On the trip back to friendly lines with their prizes they found the eastern end of the gap well obstructed;
“Trees had been felled all along from one height to the other and immense rocks rolled down the hillsides among them. Earth was cast lightly upon the branches and ravines converted into traps for the unwary; until no horse could expect to pass with life…”
Wyndham deployed some of his carbine equipped troopers dismounted to take advantage of the available cover. The remainder of the 1st New Jersey and the 1st Pennsylvania along with portions of other units arriving to reinforce his effort stood mounted ready to attack any breakthrough. He also sent a courier to Ricketts informing him of the arrival of Longstreet’s column. While his soldiers peered west Wyndham must have been looking over his shoulder to the east searching for the promised infantry support.
The Fight Opens
The Federal troopers did not have long to wait before the appearance of the enemy at the western end of the gap. Longstreet sent an order to MG D. R. Jones to explore the gap. Jones transferred the order downward to the lead brigade commander, COL G. T. Anderson. From his brigade of Georgians Anderson ordered two companies of the 9th Georgia forward as skirmishers. The advance was followed “at proper distance” by the remainder of the brigade (1st GA Regulars, 7th, 8th and the rest of the 9th GA). The rest of the division followed.
About half a mile from the main body they halted and the skirmishers from the 9th Georgia proceeded into the Gap charged with performing a reconnaissance. Moving slowly into the gap the Georgians ran into the Federal cavalry patrols about 0915. Anderson reported that these vedettes were quickly driven through the gap with his skirmishers claiming 3 of the Union troopers killed. No mention was made of the three men taken by Craig and Patterson. They continued unimpeded through the remainder of the gap until they reached the obstacles at the eastern end. Here the well placed and well protected dismounted troopers made effective use of their carbines. The advance of the enemy skirmishers was halted at the abatis.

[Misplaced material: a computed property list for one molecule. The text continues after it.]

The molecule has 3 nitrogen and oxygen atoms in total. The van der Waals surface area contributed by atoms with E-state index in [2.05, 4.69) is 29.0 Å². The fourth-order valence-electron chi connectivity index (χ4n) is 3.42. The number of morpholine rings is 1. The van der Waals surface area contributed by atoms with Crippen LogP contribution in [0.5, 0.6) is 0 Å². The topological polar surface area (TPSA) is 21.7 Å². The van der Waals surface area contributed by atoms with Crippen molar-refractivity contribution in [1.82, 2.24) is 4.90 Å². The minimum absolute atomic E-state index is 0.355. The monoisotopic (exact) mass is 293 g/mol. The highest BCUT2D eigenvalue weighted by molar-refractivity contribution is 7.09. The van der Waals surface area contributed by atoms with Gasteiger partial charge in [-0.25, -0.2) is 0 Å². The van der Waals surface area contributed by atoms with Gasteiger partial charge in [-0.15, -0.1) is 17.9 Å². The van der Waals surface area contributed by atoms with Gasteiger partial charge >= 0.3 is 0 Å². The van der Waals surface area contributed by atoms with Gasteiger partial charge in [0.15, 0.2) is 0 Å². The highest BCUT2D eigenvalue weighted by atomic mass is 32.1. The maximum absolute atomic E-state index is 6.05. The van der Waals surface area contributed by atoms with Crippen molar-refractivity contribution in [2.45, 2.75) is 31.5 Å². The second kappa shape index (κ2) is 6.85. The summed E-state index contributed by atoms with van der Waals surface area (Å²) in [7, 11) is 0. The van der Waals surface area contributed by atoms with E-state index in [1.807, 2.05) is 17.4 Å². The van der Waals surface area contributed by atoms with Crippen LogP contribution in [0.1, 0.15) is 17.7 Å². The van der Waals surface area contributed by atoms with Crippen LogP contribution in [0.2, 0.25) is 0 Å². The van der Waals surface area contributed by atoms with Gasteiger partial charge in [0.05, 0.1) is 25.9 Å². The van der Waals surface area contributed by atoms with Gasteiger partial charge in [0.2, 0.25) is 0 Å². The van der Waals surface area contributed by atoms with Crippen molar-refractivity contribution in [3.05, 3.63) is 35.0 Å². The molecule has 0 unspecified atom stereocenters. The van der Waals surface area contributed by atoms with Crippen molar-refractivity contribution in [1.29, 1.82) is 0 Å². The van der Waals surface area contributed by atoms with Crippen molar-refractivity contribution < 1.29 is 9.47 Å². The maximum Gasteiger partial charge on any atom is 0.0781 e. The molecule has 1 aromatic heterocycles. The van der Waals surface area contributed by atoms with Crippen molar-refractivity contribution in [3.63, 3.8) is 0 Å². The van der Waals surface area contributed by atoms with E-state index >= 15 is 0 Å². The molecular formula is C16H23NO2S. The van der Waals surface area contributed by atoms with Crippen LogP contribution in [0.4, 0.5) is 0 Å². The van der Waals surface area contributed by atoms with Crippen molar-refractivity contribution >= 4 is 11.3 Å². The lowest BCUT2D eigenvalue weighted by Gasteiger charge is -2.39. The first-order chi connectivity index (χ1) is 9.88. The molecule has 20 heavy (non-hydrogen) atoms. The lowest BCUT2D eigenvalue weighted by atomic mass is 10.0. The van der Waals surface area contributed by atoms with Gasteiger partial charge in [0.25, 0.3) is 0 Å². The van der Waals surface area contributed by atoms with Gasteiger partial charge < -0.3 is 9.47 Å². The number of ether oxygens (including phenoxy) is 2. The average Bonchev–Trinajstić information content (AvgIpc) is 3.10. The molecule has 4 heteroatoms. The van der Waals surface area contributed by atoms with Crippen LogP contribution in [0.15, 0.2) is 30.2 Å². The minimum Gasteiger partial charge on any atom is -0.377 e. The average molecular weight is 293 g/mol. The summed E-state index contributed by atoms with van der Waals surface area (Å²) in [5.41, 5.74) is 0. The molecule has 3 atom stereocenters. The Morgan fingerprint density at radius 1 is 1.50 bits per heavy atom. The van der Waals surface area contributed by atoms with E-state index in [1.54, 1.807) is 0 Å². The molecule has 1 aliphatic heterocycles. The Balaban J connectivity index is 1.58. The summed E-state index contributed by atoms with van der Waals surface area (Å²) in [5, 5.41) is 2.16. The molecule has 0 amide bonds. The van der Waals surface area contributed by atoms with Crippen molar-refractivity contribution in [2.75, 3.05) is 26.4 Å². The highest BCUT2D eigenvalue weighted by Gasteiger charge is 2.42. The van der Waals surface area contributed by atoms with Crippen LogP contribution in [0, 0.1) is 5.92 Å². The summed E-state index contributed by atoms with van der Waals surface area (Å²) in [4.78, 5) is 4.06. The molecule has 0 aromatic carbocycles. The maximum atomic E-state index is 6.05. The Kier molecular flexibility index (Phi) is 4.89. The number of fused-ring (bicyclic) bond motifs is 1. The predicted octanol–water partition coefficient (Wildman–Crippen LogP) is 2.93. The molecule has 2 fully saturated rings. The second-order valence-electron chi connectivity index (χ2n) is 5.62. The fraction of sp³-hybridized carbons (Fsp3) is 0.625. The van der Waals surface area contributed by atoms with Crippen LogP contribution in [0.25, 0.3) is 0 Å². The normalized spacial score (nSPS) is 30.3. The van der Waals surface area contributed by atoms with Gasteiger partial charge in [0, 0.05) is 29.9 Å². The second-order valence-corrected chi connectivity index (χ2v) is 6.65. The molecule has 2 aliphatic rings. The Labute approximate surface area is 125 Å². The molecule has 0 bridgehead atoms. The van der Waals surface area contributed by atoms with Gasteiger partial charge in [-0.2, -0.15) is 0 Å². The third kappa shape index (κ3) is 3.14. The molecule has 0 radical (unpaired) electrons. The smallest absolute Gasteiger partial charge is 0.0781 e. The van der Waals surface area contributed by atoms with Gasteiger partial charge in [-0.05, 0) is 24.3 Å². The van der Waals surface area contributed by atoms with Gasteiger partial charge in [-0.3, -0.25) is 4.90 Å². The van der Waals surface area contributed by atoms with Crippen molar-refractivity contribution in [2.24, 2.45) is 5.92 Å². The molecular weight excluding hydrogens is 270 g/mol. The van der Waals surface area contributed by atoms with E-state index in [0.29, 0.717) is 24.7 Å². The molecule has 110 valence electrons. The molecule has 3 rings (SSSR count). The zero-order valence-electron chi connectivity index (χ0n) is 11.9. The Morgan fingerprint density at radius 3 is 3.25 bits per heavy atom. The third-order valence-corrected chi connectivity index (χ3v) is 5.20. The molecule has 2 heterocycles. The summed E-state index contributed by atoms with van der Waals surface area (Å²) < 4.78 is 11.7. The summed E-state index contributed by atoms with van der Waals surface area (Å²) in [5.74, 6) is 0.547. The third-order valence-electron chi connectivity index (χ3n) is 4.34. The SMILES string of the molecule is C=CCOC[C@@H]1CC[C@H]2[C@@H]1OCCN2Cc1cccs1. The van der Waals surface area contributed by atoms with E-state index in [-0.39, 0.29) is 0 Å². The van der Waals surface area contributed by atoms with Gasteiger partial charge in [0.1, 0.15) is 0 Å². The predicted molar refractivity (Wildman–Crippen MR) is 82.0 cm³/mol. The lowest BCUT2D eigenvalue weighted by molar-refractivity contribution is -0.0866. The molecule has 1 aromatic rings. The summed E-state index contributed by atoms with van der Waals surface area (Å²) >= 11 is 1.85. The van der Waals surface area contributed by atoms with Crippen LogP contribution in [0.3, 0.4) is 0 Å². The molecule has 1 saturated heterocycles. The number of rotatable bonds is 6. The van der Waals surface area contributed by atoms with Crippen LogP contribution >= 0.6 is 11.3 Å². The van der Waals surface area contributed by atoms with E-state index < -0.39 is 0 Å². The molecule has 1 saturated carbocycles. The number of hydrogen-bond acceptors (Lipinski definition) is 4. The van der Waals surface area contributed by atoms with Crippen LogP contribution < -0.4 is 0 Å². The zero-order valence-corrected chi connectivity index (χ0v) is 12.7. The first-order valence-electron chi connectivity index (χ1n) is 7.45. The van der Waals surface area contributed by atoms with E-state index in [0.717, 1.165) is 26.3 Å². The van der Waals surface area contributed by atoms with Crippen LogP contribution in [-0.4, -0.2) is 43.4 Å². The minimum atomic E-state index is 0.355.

The unequal firefight demanded the reinforcement of the Confederate effort. Word was sent back for the support to move up. The 20th and 2nd Georgia were called upon to lead the way. The rest of Anderson’s Brigade and COL Henry Benning’s (substituting for the arrested BG Robert Toombs) would follow. It was clear to Wyndham that his troopers would eventually be swamped by growing Confederate strength. He looked again for his support.
As the Confederates were moving Wyndham’s courier reached the infantry column on the Warrenton Pike near Gainesville. McDowell immediately issued an order for BG James Ricketts division to move to “assist Colonel Wyndham, who at 10:15 a. m. reported the enemy passing through Thoroughfare Gap.”
The race for the Gap was on. Ricketts understood the urgency of the matter and turned his division off the crowded road. The cross country march west proved more arduous than time saving. The lead brigade (COL John Stiles with the 11th PA, 83rd NY, and 12th and 13th MA) did not reach Haymarket, three miles short of the gap, until after 1400. Meanwhile Wyndham’s men maintained their blocking action preventing the deployment of a Confederate battery by sweeping the only available position with their rapid fire weapons. Despite their heroic efforts they needed help badly. It was still about two miles away.The Fight at Chapman’s Mill (Campaign Series)